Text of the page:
Gallup, George, Jr. Religion in America, 1990 (Princeton, NJ: Princeton Religion Research Center, 1990); Religion in America, 1996 (Princeton, NJ: Princeton Religion Research Center, 1996). As recently as 1996 Gallup reported that there were nearly 500,000 churches, synagogues, and other places of worship in the U.S., and approximately 2,000 denominations (cited in T. Reeves, The Empty Church, p. 216, n. 37).

Gallup, George Jr. and Jim Castelli. The People's Religion: American Faith in the 90's (New York: Macmillan, 1989). The conclusions of this study, conducted in 1988, both confirm and call into question current assumptions about the state of religion in America today, e.g.: "Basic religious beliefs, and even religious practice, today differ relatively little from the levels recorded fifty years ago" (p. 4); "the degree of religious orthodoxy found among Americans is simply amazing… such a nation cannot by any stretch of the imagination be described as secular in its core beliefs" (p. 90); "College graduates treat religion with more skepticism and intellectualism, but they are far from hostile to religion. Education changes the form and focus of religious practice, but it is not an enemy of faith" (p. 258); cited in Reeves, The Empty Church.

Gans, Herbert. Popular Culture and High Culture (New York: Basic Books, 1974); Middle American Individualism: The Future of Liberal Democracy (New York: The Free Press, 1988). A prof. of sociology at Columbia U. and a former president of the American Sociological Association, Gans disputes the belief that America requires a rediscovery of her religious roots and bonds. In Middle American Individualism he minimizes the depth of religious commitment among most Americans: "While many may be conservative with respect to some specific social or religious values, cultural traditionalists and fundamentalists are few" (p. 5). He questions the Gallup polls which have been reporting about 40% attendance of religious services every week, and estimates that the number may be closer to 30%. He also argues that religious commitment is weakening: "while the number of people who say their belief in a deity, hell, or one or more other symbols of religious faith remains high…they are distancing themselves from the demands of organized religion and to some extent from the institution itself… developing more individualistic conceptions of their faith and of their deity" (p. 17).

Gellner, Ernest. Postmodernism, Reason and Religion (London and New York: Routledge, 1992). Gellner is a professor of social anthropology at U. Cambridge. He is interested in postmodernism "as a living and contemporary specimen of relativism" which is "hostile to the idea of unique, exclusive, objective, external or transcendent truth" (p. 24). He considers postmodern relativism to be one of "three fundamental and irreducible positions" which command allegiance today. The other two visions are those of "religious fundamentalism," which "recognizes the uniqueness of truth" and "avoids the facile self-deception of universal relativism" (p. 95); and his own position of "rationalist fundamentalism," which he describes as "firmly committed to the denial of relativism," and "committed to the view that there is external, objective, culture-transcending knowledge" (p. 75). However, unlike religious fundamentalism, Gellner's rationalist fundamentalism believes that "there are no privileged or a priori substantive truths. (This, at one fell swoop, eliminates the sacred from the world.)… There are no privileged Sources or Affirmations" (p. 80).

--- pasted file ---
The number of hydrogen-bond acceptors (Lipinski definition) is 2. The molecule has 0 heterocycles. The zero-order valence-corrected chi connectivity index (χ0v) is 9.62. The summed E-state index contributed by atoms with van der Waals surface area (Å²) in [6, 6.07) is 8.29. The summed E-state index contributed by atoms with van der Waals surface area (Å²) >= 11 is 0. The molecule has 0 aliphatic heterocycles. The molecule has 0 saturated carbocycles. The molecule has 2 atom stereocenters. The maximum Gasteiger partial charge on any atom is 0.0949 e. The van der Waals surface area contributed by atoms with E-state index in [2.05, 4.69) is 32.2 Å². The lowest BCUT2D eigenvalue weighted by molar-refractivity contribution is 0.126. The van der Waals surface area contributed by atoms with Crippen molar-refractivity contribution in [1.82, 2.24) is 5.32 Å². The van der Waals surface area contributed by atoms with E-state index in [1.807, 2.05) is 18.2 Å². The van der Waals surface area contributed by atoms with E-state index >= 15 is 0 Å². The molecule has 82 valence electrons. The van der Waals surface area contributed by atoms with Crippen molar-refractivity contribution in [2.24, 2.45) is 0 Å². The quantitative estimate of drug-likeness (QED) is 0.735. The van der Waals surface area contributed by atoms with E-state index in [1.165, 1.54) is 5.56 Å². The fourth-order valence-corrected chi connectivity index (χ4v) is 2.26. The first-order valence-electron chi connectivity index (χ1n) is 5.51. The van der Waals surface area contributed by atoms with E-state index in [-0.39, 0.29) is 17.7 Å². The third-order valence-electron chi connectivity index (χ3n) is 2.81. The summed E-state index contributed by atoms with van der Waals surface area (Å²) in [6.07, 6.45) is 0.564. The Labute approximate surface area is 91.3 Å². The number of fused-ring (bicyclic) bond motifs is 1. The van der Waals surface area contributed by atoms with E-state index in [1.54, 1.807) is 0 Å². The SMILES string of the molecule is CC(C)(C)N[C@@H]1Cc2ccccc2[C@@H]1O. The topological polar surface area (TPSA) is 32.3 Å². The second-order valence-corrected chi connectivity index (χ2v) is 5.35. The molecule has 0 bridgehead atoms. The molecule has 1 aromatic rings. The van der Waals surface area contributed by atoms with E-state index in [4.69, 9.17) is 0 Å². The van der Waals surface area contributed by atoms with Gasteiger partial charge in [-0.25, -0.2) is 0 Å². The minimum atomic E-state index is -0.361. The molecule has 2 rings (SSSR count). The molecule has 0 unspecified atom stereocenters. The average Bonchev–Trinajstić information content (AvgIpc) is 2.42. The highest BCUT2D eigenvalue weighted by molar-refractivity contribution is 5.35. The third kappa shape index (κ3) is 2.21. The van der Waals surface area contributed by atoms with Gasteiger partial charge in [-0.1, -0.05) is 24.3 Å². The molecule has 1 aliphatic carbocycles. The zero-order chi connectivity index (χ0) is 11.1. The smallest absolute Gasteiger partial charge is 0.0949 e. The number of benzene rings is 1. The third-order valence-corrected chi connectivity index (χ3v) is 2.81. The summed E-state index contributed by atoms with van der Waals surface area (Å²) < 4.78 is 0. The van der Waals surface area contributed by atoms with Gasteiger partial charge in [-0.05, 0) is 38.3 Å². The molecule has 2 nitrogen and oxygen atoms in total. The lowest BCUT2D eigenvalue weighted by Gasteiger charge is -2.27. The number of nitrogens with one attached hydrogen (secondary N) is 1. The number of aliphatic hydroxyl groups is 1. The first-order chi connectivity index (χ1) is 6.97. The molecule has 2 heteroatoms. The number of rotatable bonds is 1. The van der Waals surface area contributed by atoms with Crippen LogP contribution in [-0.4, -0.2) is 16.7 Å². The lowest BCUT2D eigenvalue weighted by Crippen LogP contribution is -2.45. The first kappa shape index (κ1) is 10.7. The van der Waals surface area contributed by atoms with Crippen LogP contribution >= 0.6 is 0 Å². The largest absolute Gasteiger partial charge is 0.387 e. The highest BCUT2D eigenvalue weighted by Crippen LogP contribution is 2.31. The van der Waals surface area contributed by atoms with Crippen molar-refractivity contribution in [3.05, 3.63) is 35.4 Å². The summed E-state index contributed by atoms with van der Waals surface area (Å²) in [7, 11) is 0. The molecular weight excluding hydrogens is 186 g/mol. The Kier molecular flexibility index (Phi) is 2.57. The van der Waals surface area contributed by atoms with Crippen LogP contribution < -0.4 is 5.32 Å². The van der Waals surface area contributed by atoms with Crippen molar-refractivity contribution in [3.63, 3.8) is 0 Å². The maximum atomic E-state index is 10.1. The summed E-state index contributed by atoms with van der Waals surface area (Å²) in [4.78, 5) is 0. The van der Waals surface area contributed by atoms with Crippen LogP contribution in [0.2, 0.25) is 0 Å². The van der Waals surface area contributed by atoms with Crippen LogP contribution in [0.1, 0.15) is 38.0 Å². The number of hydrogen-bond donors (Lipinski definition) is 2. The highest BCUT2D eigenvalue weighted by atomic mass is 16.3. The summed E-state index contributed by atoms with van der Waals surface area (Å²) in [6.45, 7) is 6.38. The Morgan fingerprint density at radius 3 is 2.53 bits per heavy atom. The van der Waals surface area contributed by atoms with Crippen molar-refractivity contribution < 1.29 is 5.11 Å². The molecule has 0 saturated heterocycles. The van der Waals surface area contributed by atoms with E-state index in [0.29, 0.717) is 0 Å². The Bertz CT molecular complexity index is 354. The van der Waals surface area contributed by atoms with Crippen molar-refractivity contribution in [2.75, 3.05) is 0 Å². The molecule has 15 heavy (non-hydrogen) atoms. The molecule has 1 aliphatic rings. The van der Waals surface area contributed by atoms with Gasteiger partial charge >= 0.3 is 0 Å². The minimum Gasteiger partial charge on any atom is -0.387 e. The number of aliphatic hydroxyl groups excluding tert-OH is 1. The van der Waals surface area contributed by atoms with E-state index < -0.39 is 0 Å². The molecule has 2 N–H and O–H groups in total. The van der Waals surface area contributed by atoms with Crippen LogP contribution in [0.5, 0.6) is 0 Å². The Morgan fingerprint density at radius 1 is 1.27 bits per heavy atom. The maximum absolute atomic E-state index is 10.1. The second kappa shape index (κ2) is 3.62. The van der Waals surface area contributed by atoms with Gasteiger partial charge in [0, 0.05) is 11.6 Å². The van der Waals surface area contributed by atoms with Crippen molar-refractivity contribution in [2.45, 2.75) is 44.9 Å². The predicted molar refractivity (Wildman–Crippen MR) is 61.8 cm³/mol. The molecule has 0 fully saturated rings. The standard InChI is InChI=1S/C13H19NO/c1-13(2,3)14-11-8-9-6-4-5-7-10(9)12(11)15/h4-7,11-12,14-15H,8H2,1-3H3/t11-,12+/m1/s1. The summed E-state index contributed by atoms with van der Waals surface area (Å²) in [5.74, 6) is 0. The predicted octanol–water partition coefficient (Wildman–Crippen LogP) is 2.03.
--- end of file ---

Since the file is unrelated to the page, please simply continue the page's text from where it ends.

Goldberg, Steven. The Inevitability of Patriarchy (New York: William Morrow & Co., Inc., 1973). A prof. of sociology at City College in New York, Goldberg argued in this provocative text both that male leadership has been universal in human societies, and also that it is inevitable for biological reasons. His position is remarkable because of the absolute nature of his claims. It is relevant to the topic of church and culture because of the continuing debate over the role of women in the church, and the pressure upon the church to conform with culture. Goldberg asserts: "No anthropologist contests the fact that patriarchy is universal. Indeed, of all social institutions there is probably none whose universality is so totally agreed upon…There is not, nor has there ever been, any society that even remotely failed to associate authority and leadership in suprafamilial areas with the male" (p. 32); "As was the case with patriarchy, male dominance is universal; no society has ever failed to conform its expectations of men and women, and the social roles relevant to these expectations, to the feelings of men and women that it is the male who 'takes the lead' "(p. 33); "No society has ever failed to differentiate sex roles…" (p. 115).

Grenz, Stanley J. A Primer on Postmodernism (Grand Rapids, MI.: Wm. B. Eerdmans, 1996). Dr. Grenz holds a joint professorship in theology and ethics at Carey Theological College and Regent College, in Vancouver, B.C. He defines postmodernism primarily as "a rejection of the modern mind-set…[which] elevated the individual self to the center of the world" (p. 2); it includes "a radical rejection of…"the Enlightenment belief in inevitable progress" (p. 13,20). He explains that: "the postmodern ethos is centerless. No clear shared focus unites the diverse and divergent elements of postmodern society into a single whole. There are no longer any common standards to which people can appeal" (p. 19). Grenz considers Nietzsche (1844-1900) the harbinger of postmodernism. His ideas exerted a strong influence on two of the three "central and paradigmatic" philosophers of postmodernism: the late Michel Foucault, Jacques Derrida, and Richard Rorty.